Thomas Schnauz, the creator and director of Better Call Saul, reveals why the show did not digitally de-age Bryan Cranston and Aaron Paul for their return. The writer-director of Better Call Saul discusses why the show chose not to digitally de-age Bryan Cranston and Aaron Paul.
In April, it was revealed that Walter White and Jesse Pinkman would certainly appear at some point in the final season of AMC’s Breaking Bad spinoff.
The only thing left for fans to do was wait for the two main Breaking Bad characters to eventually make their anticipated debut.
As it turned out, Better Call Saul would make fans wait quite a bit to see Pinkman and White again. But the time finally arrived in Thursday night’s episode of “Breaking Bad,” which recreated Walt and Jesse’s initial encounter with Saul Goodman from Saul’s perspective.
Cranston and Paul did not appear to have been dramatically de-aged for their sequences, despite the fact that they are now 14 years older than they were when they initially played their characters on Breaking Bad.
The decision not to de-age Cranston and Paul may have made it tough for some viewers to suspend their disbelief and believe they were seeing White and Pinkman as they were when Breaking Bad first aired over a decade ago.
Better Call Saul “Breaking Bad” episode writer-director Thomas Schnauz addressed this topic and explained why excessive de-aging effects were avoided. He said:
There’s only so much you can do before it starts looking ridiculous. We don’t do a ton of de-aging on the show. There’s a little bit of stuff on the guys’ faces to take a few lines out here and there, but other than that, Aaron is not going to look like an 18-year-old kid or however old Jesse was during this time period. … I do sort of dread people cutting this scene into the world of “Breaking Bad” and trying to match the way they look then and now, but it’s not something you can worry too much about. It is what it is. We’re telling a story and you can roll with it or you start picking at: “He looks much older than he did in the original scene.” We decided to go for it, and I’m glad we did.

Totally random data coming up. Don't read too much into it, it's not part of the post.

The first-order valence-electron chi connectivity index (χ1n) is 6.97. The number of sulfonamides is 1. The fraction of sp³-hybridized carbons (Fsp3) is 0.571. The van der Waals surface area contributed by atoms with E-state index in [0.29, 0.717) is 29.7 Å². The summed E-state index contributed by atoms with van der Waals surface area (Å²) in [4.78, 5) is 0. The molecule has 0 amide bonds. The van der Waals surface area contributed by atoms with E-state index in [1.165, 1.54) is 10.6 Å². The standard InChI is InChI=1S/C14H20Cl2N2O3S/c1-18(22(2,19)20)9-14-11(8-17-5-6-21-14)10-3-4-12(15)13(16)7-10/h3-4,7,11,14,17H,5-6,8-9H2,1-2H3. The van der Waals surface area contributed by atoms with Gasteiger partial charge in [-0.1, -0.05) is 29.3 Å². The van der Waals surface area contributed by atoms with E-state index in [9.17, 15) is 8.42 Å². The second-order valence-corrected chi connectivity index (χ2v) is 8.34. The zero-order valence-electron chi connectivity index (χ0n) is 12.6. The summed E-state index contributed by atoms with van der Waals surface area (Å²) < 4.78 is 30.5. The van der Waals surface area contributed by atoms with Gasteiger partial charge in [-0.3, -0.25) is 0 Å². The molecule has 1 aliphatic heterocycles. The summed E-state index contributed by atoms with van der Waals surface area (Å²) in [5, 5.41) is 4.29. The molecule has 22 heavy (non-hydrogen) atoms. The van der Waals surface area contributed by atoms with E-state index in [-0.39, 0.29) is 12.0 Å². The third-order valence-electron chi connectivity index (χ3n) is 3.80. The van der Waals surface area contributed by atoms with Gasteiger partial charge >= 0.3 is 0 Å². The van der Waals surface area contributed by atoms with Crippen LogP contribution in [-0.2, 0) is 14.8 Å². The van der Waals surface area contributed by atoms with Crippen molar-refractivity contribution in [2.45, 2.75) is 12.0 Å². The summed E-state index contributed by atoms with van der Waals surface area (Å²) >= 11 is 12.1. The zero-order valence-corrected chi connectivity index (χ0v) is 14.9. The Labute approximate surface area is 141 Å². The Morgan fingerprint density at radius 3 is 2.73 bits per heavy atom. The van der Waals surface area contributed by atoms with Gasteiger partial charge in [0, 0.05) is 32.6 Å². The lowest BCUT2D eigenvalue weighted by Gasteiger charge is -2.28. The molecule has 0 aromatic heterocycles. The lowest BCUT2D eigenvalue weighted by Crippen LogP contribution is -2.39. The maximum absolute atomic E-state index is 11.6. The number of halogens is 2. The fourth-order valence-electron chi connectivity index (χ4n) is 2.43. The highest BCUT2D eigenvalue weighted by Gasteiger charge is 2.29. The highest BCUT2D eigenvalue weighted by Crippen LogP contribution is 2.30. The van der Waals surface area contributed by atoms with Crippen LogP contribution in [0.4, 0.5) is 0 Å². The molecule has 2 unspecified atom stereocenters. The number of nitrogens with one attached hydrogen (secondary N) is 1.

Throughout its six seasons, the subject of whether Better Call Saul should do more to de-age its characters for the purpose of timeline consistency has been raised numerous times.
Schnauz has addressed the topic before, telling fans on Twitter some time ago that the expense of de-aging is a major factor in why the programme does not take that route.
Instead of using de-aging to make characters like Saul Goodman and Gus Fring appear younger, the show relies on its writing, direction, and acting to keep the audience in a state of suspended disbelief, where they don’t question the truth of what they’re watching.
It is up to each spectator to decide whether or not they can suspend disbelief when it comes to age differences between performers and the characters they are portraying.
A person like Paul, who looks significantly different today than when he played Pinkman on Breaking Bad, may be difficult to accept as a much younger character.
The episode of “Breaking Bad” used some old-school lighting and camera angles to mitigate the jarring effect of seeing these characters represented by actors who are no longer the appropriate age.
But ultimately, there is a limit to what can be done, and it is up to the audience to accept it or not. In any case, Better Call Saul provided an excellent return for Walt and Jesse, providing fans a unique perspective on the events of Breaking Bad and allowing the cherished characters to share the screen once more.